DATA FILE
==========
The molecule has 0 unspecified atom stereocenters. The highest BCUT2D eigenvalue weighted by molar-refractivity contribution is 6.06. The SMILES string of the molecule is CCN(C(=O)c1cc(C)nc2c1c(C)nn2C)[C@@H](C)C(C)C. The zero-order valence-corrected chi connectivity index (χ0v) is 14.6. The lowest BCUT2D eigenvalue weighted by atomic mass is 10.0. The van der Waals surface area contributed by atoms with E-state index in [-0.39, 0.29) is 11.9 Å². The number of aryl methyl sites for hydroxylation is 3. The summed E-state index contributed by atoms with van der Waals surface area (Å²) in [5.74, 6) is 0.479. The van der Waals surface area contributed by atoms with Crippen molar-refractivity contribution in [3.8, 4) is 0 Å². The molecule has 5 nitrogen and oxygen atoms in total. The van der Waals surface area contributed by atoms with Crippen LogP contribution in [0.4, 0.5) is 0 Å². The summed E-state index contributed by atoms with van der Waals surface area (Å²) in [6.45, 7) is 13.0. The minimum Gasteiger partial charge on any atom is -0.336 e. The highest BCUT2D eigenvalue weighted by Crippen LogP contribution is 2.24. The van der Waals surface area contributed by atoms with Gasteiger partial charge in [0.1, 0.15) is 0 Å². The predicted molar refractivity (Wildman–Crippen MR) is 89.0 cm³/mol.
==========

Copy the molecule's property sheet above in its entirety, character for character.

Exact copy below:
The molecule has 0 unspecified atom stereocenters. The highest BCUT2D eigenvalue weighted by molar-refractivity contribution is 6.06. The SMILES string of the molecule is CCN(C(=O)c1cc(C)nc2c1c(C)nn2C)[C@@H](C)C(C)C. The zero-order valence-corrected chi connectivity index (χ0v) is 14.6. The lowest BCUT2D eigenvalue weighted by atomic mass is 10.0. The van der Waals surface area contributed by atoms with E-state index in [-0.39, 0.29) is 11.9 Å². The number of aryl methyl sites for hydroxylation is 3. The summed E-state index contributed by atoms with van der Waals surface area (Å²) in [5.74, 6) is 0.479. The van der Waals surface area contributed by atoms with Crippen molar-refractivity contribution in [3.8, 4) is 0 Å². The molecule has 5 nitrogen and oxygen atoms in total. The van der Waals surface area contributed by atoms with Crippen LogP contribution in [0.4, 0.5) is 0 Å². The summed E-state index contributed by atoms with van der Waals surface area (Å²) in [6.45, 7) is 13.0. The minimum Gasteiger partial charge on any atom is -0.336 e. The highest BCUT2D eigenvalue weighted by Crippen LogP contribution is 2.24. The van der Waals surface area contributed by atoms with Gasteiger partial charge in [0.1, 0.15) is 0 Å². The predicted molar refractivity (Wildman–Crippen MR) is 89.0 cm³/mol.